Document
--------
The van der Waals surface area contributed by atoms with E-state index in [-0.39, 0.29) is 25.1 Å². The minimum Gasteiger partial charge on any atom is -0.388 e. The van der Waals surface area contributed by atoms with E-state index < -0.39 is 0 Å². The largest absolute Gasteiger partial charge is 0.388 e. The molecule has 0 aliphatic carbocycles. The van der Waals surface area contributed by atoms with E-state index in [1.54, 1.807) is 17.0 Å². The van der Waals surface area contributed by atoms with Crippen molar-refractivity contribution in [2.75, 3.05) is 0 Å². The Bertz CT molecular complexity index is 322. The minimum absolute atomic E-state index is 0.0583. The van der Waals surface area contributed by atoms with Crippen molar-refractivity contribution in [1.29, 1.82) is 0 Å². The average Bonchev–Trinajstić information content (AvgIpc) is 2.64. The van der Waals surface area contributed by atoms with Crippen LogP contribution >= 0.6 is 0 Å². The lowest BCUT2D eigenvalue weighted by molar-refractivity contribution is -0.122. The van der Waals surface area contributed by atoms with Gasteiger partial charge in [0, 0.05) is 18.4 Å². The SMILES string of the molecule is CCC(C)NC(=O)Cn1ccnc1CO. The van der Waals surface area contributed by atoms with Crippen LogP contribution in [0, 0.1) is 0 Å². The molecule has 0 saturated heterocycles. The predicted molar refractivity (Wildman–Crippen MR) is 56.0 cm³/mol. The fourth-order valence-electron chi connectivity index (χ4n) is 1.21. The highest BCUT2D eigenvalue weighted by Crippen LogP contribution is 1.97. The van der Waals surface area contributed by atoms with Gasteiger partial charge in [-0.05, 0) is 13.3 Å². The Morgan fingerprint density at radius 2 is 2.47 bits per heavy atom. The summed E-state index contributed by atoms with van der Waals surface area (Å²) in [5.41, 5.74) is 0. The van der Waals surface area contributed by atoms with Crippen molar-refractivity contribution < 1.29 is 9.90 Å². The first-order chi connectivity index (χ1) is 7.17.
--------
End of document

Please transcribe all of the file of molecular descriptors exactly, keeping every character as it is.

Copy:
The van der Waals surface area contributed by atoms with E-state index in [-0.39, 0.29) is 25.1 Å². The minimum Gasteiger partial charge on any atom is -0.388 e. The van der Waals surface area contributed by atoms with E-state index < -0.39 is 0 Å². The largest absolute Gasteiger partial charge is 0.388 e. The molecule has 0 aliphatic carbocycles. The van der Waals surface area contributed by atoms with E-state index in [1.54, 1.807) is 17.0 Å². The van der Waals surface area contributed by atoms with Crippen molar-refractivity contribution in [2.75, 3.05) is 0 Å². The Bertz CT molecular complexity index is 322. The minimum absolute atomic E-state index is 0.0583. The van der Waals surface area contributed by atoms with Crippen molar-refractivity contribution in [1.29, 1.82) is 0 Å². The average Bonchev–Trinajstić information content (AvgIpc) is 2.64. The van der Waals surface area contributed by atoms with Crippen LogP contribution >= 0.6 is 0 Å². The lowest BCUT2D eigenvalue weighted by molar-refractivity contribution is -0.122. The van der Waals surface area contributed by atoms with Gasteiger partial charge in [0, 0.05) is 18.4 Å². The SMILES string of the molecule is CCC(C)NC(=O)Cn1ccnc1CO. The van der Waals surface area contributed by atoms with Crippen LogP contribution in [0, 0.1) is 0 Å². The molecule has 0 saturated heterocycles. The predicted molar refractivity (Wildman–Crippen MR) is 56.0 cm³/mol. The fourth-order valence-electron chi connectivity index (χ4n) is 1.21. The highest BCUT2D eigenvalue weighted by Crippen LogP contribution is 1.97. The van der Waals surface area contributed by atoms with Gasteiger partial charge in [-0.05, 0) is 13.3 Å². The Morgan fingerprint density at radius 2 is 2.47 bits per heavy atom. The summed E-state index contributed by atoms with van der Waals surface area (Å²) in [5.41, 5.74) is 0. The van der Waals surface area contributed by atoms with Crippen molar-refractivity contribution < 1.29 is 9.90 Å². The first-order chi connectivity index (χ1) is 7.17.